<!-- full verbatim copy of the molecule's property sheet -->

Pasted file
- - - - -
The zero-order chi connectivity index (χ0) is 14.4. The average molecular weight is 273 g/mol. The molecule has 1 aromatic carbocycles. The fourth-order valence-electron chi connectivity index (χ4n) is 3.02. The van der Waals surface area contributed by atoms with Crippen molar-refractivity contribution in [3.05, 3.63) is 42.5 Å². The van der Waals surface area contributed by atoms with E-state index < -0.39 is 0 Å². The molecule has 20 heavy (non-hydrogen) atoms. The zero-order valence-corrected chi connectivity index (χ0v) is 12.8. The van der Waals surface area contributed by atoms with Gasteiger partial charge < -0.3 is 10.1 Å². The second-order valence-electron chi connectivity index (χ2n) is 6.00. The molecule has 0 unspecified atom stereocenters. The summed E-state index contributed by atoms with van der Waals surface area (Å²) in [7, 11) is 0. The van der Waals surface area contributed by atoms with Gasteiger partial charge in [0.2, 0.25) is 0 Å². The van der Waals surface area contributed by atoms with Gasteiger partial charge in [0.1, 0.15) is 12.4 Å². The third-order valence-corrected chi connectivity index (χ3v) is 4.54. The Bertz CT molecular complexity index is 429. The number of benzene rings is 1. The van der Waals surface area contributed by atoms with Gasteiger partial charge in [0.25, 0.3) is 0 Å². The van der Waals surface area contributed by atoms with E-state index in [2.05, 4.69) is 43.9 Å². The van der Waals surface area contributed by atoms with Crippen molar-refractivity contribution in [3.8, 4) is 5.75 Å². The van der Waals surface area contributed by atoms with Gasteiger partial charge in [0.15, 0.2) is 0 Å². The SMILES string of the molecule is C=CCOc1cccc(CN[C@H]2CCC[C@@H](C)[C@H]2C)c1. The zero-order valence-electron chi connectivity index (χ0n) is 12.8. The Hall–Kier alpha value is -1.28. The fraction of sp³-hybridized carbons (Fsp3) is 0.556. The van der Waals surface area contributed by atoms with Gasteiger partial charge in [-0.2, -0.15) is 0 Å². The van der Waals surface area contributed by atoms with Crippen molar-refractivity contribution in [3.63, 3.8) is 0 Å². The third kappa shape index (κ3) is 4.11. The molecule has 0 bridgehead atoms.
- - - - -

The zero-order chi connectivity index (χ0) is 14.4. The average molecular weight is 273 g/mol. The molecule has 1 aromatic carbocycles. The fourth-order valence-electron chi connectivity index (χ4n) is 3.02. The van der Waals surface area contributed by atoms with Crippen molar-refractivity contribution in [3.05, 3.63) is 42.5 Å². The van der Waals surface area contributed by atoms with E-state index < -0.39 is 0 Å². The molecule has 20 heavy (non-hydrogen) atoms. The zero-order valence-corrected chi connectivity index (χ0v) is 12.8. The van der Waals surface area contributed by atoms with Gasteiger partial charge < -0.3 is 10.1 Å². The second-order valence-electron chi connectivity index (χ2n) is 6.00. The molecule has 0 unspecified atom stereocenters. The summed E-state index contributed by atoms with van der Waals surface area (Å²) in [7, 11) is 0. The van der Waals surface area contributed by atoms with Gasteiger partial charge in [0.2, 0.25) is 0 Å². The van der Waals surface area contributed by atoms with Gasteiger partial charge in [0.1, 0.15) is 12.4 Å². The third-order valence-corrected chi connectivity index (χ3v) is 4.54. The Bertz CT molecular complexity index is 429. The number of benzene rings is 1. The van der Waals surface area contributed by atoms with Gasteiger partial charge in [0.25, 0.3) is 0 Å². The van der Waals surface area contributed by atoms with E-state index in [2.05, 4.69) is 43.9 Å². The van der Waals surface area contributed by atoms with Crippen molar-refractivity contribution in [3.8, 4) is 5.75 Å². The van der Waals surface area contributed by atoms with Gasteiger partial charge in [0.15, 0.2) is 0 Å². The SMILES string of the molecule is C=CCOc1cccc(CN[C@H]2CCC[C@@H](C)[C@H]2C)c1. The zero-order valence-electron chi connectivity index (χ0n) is 12.8. The Hall–Kier alpha value is -1.28. The fraction of sp³-hybridized carbons (Fsp3) is 0.556. The van der Waals surface area contributed by atoms with Gasteiger partial charge in [-0.2, -0.15) is 0 Å². The van der Waals surface area contributed by atoms with Crippen molar-refractivity contribution in [3.63, 3.8) is 0 Å². The third kappa shape index (κ3) is 4.11. The molecule has 0 bridgehead atoms.